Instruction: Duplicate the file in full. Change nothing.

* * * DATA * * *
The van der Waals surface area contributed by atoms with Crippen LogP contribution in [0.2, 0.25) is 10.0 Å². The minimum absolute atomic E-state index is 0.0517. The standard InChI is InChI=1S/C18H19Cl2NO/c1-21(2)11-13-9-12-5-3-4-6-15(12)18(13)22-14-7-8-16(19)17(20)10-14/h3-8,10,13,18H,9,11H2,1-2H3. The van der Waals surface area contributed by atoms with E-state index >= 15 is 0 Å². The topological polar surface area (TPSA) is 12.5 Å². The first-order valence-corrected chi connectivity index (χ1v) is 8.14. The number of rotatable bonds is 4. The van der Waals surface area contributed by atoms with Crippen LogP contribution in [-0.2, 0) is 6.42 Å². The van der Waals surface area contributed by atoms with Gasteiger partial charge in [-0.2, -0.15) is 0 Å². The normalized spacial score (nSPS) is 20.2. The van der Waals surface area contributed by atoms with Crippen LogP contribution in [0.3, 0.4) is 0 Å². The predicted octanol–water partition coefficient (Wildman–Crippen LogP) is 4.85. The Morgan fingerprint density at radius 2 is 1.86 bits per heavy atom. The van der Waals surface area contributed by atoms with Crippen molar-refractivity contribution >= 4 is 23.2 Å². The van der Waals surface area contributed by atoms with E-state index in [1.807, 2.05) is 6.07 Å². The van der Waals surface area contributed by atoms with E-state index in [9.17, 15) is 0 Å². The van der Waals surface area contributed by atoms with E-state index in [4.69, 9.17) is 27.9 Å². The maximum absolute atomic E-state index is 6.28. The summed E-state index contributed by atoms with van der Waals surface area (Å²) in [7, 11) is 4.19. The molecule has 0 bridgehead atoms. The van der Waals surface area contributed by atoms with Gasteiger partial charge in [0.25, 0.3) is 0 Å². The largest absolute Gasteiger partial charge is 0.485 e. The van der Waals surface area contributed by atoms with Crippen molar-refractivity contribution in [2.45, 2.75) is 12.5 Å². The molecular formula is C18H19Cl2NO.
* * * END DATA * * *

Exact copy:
The van der Waals surface area contributed by atoms with Crippen LogP contribution in [0.2, 0.25) is 10.0 Å². The minimum absolute atomic E-state index is 0.0517. The standard InChI is InChI=1S/C18H19Cl2NO/c1-21(2)11-13-9-12-5-3-4-6-15(12)18(13)22-14-7-8-16(19)17(20)10-14/h3-8,10,13,18H,9,11H2,1-2H3. The van der Waals surface area contributed by atoms with E-state index >= 15 is 0 Å². The topological polar surface area (TPSA) is 12.5 Å². The first-order valence-corrected chi connectivity index (χ1v) is 8.14. The number of rotatable bonds is 4. The van der Waals surface area contributed by atoms with Crippen LogP contribution in [-0.2, 0) is 6.42 Å². The van der Waals surface area contributed by atoms with Gasteiger partial charge in [-0.2, -0.15) is 0 Å². The normalized spacial score (nSPS) is 20.2. The van der Waals surface area contributed by atoms with Crippen LogP contribution in [0.3, 0.4) is 0 Å². The predicted octanol–water partition coefficient (Wildman–Crippen LogP) is 4.85. The Morgan fingerprint density at radius 2 is 1.86 bits per heavy atom. The van der Waals surface area contributed by atoms with Crippen molar-refractivity contribution >= 4 is 23.2 Å². The van der Waals surface area contributed by atoms with E-state index in [1.807, 2.05) is 6.07 Å². The van der Waals surface area contributed by atoms with E-state index in [9.17, 15) is 0 Å². The van der Waals surface area contributed by atoms with E-state index in [4.69, 9.17) is 27.9 Å². The maximum absolute atomic E-state index is 6.28. The summed E-state index contributed by atoms with van der Waals surface area (Å²) in [7, 11) is 4.19. The molecule has 0 bridgehead atoms. The van der Waals surface area contributed by atoms with Gasteiger partial charge in [0.25, 0.3) is 0 Å². The largest absolute Gasteiger partial charge is 0.485 e. The van der Waals surface area contributed by atoms with Crippen molar-refractivity contribution in [2.45, 2.75) is 12.5 Å². The molecular formula is C18H19Cl2NO.